Unfortunately, I found that the gusto didn't last very long and I was soon wondering whether I was an ordinary mortal after all. It must have been the heat sapping my normally abundant carbo-loaded energy levels and I began to think we should have postponed the high route option until a
cooler day. The problem was that Paul was showing no signs of wilting, so I had to keep going somehow. This was a tough ascent of about 2000 feet which was to take us about two hours and it would be easy to become disheartened on this sort of long climb. On long ascents like this, I find it best not to look up as the distance to the top can discourage me (I know, it's hard to believe), so I put my head down and look at the ground immediately ahead and count my steps. The effect of counting seems to send me into a sort of reverie, casting all other thoughts from my mind so that my brain forgets to tell my body how much it hurts.This is a very effective means of maintaining progress because when I feel I must stop to catch my breath, I promise myself a break when I reach fifty and have to keep going until then and, when I reach the magic number, I tell myself I can keep going for another fifty, and so on. Well, it seems to work for me.

On this occasion, I found the ascent particularly taxing and
began to fall behind. I resolved not to look up and...1...2...3... laboured up the slope...22...23...24...and somehow kept going...44...45...46...bump, I had collided with Paul who had stopped to let me catch up. I took the opportunity to check whether we were nearly there and as I looked up, my heart sank at the sight of the steep incline stretching into the distance.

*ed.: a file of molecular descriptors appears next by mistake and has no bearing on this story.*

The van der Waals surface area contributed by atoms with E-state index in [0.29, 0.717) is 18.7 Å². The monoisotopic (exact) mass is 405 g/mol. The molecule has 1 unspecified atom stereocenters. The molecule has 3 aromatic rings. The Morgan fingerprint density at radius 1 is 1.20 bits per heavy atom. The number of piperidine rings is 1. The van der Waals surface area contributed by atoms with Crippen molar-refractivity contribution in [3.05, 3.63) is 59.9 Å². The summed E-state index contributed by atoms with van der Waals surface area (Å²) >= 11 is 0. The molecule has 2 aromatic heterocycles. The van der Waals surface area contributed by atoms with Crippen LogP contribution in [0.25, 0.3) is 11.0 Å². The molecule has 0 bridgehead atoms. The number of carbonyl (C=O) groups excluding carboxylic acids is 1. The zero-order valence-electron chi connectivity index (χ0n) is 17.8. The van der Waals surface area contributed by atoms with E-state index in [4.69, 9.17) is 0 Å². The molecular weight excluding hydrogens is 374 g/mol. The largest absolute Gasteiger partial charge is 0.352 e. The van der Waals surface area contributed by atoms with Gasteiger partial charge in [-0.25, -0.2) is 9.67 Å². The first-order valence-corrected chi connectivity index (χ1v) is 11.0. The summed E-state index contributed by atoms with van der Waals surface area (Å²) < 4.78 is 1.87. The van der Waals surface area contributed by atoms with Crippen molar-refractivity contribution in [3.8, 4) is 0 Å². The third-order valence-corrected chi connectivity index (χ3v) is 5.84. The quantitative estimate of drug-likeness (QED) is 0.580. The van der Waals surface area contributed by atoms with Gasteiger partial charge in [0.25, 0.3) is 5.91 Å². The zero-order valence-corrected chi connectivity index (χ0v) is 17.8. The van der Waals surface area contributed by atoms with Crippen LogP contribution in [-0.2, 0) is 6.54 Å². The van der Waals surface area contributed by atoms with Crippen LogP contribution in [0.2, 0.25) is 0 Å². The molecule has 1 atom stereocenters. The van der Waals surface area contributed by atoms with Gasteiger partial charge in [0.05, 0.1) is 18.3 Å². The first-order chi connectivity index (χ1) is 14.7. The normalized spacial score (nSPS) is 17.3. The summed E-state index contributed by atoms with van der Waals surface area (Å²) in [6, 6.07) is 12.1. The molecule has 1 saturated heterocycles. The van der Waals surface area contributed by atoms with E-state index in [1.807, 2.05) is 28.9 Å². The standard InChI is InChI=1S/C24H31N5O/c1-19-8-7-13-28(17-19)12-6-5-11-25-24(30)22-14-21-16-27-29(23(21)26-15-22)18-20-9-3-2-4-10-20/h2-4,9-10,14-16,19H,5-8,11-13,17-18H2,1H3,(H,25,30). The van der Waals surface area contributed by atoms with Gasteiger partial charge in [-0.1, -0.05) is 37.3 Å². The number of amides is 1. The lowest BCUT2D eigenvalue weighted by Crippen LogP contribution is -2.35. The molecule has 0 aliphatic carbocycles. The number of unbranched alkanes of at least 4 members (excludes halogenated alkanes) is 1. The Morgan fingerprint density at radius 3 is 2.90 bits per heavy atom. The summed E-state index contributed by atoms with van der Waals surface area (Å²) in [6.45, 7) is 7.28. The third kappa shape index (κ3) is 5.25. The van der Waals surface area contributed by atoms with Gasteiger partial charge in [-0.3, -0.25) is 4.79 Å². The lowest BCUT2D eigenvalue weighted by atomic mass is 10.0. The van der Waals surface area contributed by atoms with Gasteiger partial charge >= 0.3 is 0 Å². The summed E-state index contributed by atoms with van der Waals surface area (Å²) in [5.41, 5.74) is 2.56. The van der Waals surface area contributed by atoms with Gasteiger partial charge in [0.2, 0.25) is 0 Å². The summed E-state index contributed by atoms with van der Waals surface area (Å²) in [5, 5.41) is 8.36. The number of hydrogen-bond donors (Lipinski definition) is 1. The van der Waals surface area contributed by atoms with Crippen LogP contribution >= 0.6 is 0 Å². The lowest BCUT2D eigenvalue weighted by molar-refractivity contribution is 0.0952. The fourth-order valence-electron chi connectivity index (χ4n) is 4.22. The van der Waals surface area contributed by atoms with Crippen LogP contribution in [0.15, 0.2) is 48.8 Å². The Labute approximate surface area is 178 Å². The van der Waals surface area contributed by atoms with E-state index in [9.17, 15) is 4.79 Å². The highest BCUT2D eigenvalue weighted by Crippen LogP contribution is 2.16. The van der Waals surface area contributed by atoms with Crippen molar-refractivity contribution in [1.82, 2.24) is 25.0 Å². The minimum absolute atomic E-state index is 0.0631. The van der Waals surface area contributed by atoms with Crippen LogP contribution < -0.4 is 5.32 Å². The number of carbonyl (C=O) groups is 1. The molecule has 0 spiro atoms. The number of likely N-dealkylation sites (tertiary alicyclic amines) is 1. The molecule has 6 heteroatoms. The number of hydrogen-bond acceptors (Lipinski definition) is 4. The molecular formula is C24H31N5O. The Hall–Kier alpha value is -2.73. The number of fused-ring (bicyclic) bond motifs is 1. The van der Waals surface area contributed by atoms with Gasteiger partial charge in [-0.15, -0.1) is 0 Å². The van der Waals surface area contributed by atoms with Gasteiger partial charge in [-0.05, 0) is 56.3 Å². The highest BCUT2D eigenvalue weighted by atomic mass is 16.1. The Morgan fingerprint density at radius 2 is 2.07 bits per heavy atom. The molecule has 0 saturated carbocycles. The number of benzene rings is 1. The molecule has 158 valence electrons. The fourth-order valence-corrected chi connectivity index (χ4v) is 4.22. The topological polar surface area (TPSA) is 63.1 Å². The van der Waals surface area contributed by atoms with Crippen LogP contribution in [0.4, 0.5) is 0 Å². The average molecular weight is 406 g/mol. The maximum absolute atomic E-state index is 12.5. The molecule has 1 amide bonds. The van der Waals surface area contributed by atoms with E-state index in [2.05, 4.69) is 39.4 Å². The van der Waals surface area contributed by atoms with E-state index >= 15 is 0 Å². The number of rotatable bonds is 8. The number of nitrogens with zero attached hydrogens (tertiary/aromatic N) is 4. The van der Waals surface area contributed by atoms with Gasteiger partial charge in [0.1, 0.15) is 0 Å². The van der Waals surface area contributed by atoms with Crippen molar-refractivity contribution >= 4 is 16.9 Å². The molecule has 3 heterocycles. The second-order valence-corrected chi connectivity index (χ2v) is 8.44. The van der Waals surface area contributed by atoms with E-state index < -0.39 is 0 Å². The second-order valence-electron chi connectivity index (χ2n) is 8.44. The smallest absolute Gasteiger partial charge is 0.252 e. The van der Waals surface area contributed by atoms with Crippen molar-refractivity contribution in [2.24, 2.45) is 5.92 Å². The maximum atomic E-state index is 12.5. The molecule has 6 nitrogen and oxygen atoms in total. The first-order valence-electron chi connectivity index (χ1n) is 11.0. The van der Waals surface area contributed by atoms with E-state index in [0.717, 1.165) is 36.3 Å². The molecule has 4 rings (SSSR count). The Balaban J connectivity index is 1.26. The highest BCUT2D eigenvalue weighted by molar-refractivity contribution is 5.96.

'Paul, you know when you suffered from dehydration and you
thought the path went up forever. I think I must have it.'

'Yeah, but the difference is that this does go up forever.'

Eventually, we reached the summit and, boy, was it worthwhile having taken the high route. The views were tremendous, with the lakes of Buttermere, Crummock Water and Loweswater all visible below. Paul allowed me to linger for at least thirty seconds or so, before we resumed our journey, walking along the ridge to the summit of High Stile, the highest point of the day at 2644 feet, and then on to the summit of High Crag before the long, steep descent of Gamlin End. The trouble with descents in the middle of the day is that, in my experience, they are always followed by ascents and this was to be no exception to that unwelcome rule. The summit of Haystacks may be no more than 1750 feet, but it is
a steep and rocky climb for the weary walker on a hot day, particularly one who is trying to conceal his tiredness from his unnaturally vigorous companion and I was glad to reach the top.

'I'm knackered, and we've still got miles to go yet,' I gasped as we turned and took in the wonderful view stretching out over Buttermere and Crummock Water.

'You can do it,' Paul said encouragingly,'and just think how all this is building up your muscles.You'll have calves like Mike Tyson by the time we get to Robin Hood's Bay'

'What, black d'you mean?'


Creative Commons License
This website is licensed under a Creative Commons License.